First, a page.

PN: Where did the strike start or was it a national strike from the beginning?

MITCHELL VAN WYK: The strike started in the Khomas Region, where the capital city Windhoek is located, but eventually spread throughout the country to all 13 regions. Khomas teachers were dissatisfied with the NANTU leadership, and petitioned them and passed a motion of no confidence in them. Ultimately, it became a national strike and was therefore truly remarkable as the first significant strike by working people since political independence. It showed that combativeness still exists among working people and that teachers represent a crucial layer in terms of the ongoing struggles in an undernourished country. The last teachers’ strike in Namibia was in 1976 during the colonial era.

PN: How successful was the strike in terms of salary increases?

HARRY BOESAK: Unfortunately not very effective. But poor working conditions of teachers were revealed. They also appeared to have been radicalized by the strike as teachers marched proudly with the socialist banner of the Marxist Group and were eager to read our different pamphlets daily.

PN: What were the setbacks of the strike?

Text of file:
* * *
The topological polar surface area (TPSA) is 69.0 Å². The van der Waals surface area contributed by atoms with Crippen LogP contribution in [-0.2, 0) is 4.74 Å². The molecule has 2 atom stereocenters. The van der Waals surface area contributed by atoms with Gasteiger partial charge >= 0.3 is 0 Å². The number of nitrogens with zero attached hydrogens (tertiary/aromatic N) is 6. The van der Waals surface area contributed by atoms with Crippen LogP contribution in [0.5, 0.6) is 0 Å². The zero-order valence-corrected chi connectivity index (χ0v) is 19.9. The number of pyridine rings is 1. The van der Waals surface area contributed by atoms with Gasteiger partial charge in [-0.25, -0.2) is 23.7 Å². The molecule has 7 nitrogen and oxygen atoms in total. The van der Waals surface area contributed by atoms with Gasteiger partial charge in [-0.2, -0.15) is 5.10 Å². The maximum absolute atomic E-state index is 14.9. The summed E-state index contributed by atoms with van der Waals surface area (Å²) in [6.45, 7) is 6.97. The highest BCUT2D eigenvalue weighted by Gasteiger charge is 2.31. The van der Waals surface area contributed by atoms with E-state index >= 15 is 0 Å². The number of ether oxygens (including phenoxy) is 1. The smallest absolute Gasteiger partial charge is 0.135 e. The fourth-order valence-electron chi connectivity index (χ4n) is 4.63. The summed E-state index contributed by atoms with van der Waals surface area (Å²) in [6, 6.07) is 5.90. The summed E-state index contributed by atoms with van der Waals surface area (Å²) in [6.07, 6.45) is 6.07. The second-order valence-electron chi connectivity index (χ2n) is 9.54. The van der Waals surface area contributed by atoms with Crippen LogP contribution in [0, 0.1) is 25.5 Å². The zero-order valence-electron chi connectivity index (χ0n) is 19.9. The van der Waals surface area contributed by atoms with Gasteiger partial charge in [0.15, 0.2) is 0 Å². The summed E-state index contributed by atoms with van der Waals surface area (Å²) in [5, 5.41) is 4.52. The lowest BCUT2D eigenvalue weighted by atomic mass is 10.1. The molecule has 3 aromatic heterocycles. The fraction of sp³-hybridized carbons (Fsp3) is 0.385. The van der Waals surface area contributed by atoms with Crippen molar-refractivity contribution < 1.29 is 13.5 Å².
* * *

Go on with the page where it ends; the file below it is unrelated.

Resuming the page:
MITCHELL VAN WYK: There was fragmentation in the workers’ movement. The secretary general of the National Union of Namibian Workers (NUNW), Evilastus Kaaronda, was unceremoniously suspended on the 1st of November for instigating workers to strike, despite the fact that the NUNW is in an alliance with the ruling SWAPO party. The suspension eventually led to the formation of another trade union federation, the Namibia National Labour Organisation (NANLO). Divisions also surfaced among teachers, for example, when the Teachers’ Union of Namibia (TUN), without proper consultation, decided to legally represent teachers. In fact, all opposition political parties opportunistically tried to hijack the strike for their own purposes, but teachers would have none of it. 

PN: On Friday, 2 November 2012, about 2 000 teachers marched down the main street of the capital city to the High Court when the case about the legality of the strike was heard. Was that the Namibian version of the Arab Spring moment?

IMELDA WHITTAKER: Absolutely. Teachers had marched to the Ministry of Education first to hand over a petition of demands to the minister. Although the strike was declared illegal, the march expressed the unity of teachers from all over the country and the number who showed up for the mass action is substantial in a country with only two million people. That direct action brought Windhoek to a standstill for an hour or so. It represented the highpoint of post-colonial discontent so far. Teachers also booed the leadership of NANTU as they entered the court building.